In the UK, we have around 650 years' worth of CO2 storage available here in the UK. In theory, this would give us plenty of time to move over to renewables. If we move away from coal, oil and gas and onto biofuels, which are carbon neutral, we could continue to use carbon capture and have a carbon negative energy source. 

Key learning: Microbiology is the reason that we have beer


Finally, we have Roy, whose work is in the field of global studies. 

Following on from Hayden, Roy is also looking at CO2 but he's looking at the unintended consequences of climate change on islands in the Pacific. Specifically, he's looking at Kiritimati and Tuvalu. Kiritimati has a population of around 100,000 while Tuvalu has about 10,000 and a land area of 27km2. However, they are both a lot bigger than just their land area, they are large oceanic states rather than just small island states. The inhabitants want help or they fear losing their island heritage. With rising sea levels, these people will have to move at some point. But what are the consequences of relocation? Is there some kind of sovereignty that can still exist, some kind of exclusive economic zone around the island that gives fishing rights or rights to seabed resources.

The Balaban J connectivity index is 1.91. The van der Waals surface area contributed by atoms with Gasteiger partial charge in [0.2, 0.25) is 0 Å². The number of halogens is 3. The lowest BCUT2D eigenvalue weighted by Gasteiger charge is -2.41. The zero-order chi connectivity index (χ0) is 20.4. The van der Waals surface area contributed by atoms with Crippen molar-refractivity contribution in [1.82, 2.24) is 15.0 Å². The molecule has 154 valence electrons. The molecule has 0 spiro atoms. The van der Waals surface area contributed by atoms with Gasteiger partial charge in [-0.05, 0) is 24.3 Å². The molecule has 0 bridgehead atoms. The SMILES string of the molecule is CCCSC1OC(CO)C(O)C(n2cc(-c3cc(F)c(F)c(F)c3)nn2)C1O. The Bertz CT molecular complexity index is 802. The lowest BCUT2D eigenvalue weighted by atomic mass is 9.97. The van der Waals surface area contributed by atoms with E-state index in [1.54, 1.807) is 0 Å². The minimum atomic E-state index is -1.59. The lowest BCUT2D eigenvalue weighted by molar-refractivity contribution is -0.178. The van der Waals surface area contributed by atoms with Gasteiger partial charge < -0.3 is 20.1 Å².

Tuvalu is a very religious community. They believe that Noah was told that there has already been a big flood so there won't be another. These people are the canary in the climate change coal mine. These are things that aren't just impacting small island states. While the people of Tuvalu don't want to move, the president of Kiritimati realised that they will have to move at some point and wants "migration with dignity". Even if they both have to move eventually, where will they go? Will they be able to clock up enough points to be able to migrate to Australia or New Zealand? Fiji is more welcoming, but their weather seems to be in flux as well, as it is in Tonga and Samoa. How much money would it cost to keep these people in situ? Would we be better just spending this on relocation?

What is the culture of these islands? Music, dance, storytelling and skills are all part of it and it's possible to keep these alive even if people do move. However, some people's identity is very much tied to place. For example, people would often be buried on these islands next to their family home. However, there is a difference between remembering their heritage and recognising where they are now – culture can change over time.

Key learning: The UK performed their first ever nuclear bomb test on one of the islands around Kiritimati

PubhD returns to The Vat & Fiddle on Wednesday 19 April at 7.30pm with talks on History, Mechanical Engineering and Mental Health and Wellbeing.

PubhD website